Why investors might be ignoring the biggest market risk

Why investors might be ignoring the biggest market risk

Why investors might be ignoring the biggest market risk News around stretched valuations in the North American markets has been hard to escape in recent months. Investors have been waiting for a market jolt as geopolitical tensions have continued to rise in almost every corner of the globe. So far, the markets have shrugged their shoulders as the world enters a new age of turbulence.

Chad Larson, ‎Senior Vice President, Portfolio Manager at National Bank Financial, sees another current market theme as being more concerning than the valuations story: the popularity of low volatility strategies. “The amount of money flooding into these low vol strategies makes them even more low vol, so, if there is a market event that causes investor sentiment to get bearish or a market correction, my fear is that we are going to see more pain on the low vol names,” Larson says. “They have become the darlings with their quantitative factors and rule-based investing, but that probably carries the biggest amount of risk in the market.”

Volatility is often bandied around as a negative term, but in times like these embracing it is crucial to achieving to good returns. As well as carrying an elevated weight in cash this year, Larson has looked into the Eurozone and emerging markets for investment opportunities. “From a valuation perspective, maybe there is better value to be found in the Eurozone and emerging markets, but you’re also taking on more volatility,” Larson says. “The Eurozone hasn’t really recovered from the 13s and 14s and shows a lot of opportuntity. It is a great place to get a developed market with better comparable returns to that of Canada.”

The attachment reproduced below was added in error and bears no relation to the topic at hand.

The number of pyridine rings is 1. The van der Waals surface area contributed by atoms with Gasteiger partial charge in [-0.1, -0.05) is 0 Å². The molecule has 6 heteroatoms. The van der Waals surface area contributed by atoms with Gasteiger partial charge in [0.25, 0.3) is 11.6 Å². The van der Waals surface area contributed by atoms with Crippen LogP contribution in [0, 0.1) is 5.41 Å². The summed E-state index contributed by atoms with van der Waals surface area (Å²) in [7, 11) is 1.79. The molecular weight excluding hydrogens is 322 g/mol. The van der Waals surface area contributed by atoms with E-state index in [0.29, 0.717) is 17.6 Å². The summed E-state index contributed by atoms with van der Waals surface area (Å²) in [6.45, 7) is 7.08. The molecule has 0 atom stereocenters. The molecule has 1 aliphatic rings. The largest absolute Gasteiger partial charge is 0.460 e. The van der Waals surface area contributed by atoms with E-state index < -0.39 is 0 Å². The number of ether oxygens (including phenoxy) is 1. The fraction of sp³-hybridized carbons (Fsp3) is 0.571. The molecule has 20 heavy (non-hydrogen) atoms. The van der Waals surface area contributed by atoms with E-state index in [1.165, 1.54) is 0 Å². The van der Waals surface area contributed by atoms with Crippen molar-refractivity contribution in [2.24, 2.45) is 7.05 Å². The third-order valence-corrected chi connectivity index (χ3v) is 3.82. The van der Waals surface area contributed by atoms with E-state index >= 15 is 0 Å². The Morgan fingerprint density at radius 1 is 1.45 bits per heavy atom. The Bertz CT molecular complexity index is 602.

Many Canadian advisors complain that their clients are reluctant to embrace strategies that invest in Europe and emerging markets; investments perceived to be risky. Larson believes that, for advisors, it comes down to making a decision on whether to be a true advisor or simply a service provider. The easy option is to give clients what they want and Larson compares this to feeding ducks: clients quack and then get fed something they want to eat. The harder part of the business, Larson says, is building meaningful realtionships and working to understand who your clients are and what they need, not just what they want.

“It takes a few conversations of reminding people that, in the grand scheme of things, Canada is an emerging market – it’s output is peanuts in the grand scheme of things,” Larson says. “Look at the Euro Stoxx 50, for example. It has some household names that people can relate to. The association or attrition fallacy is common among clients – if they know something, they feel safe. Telus may be a great company, but we have a saturated market for cell phone users. I would rather be in something internatonal that is continuing to add customers.”


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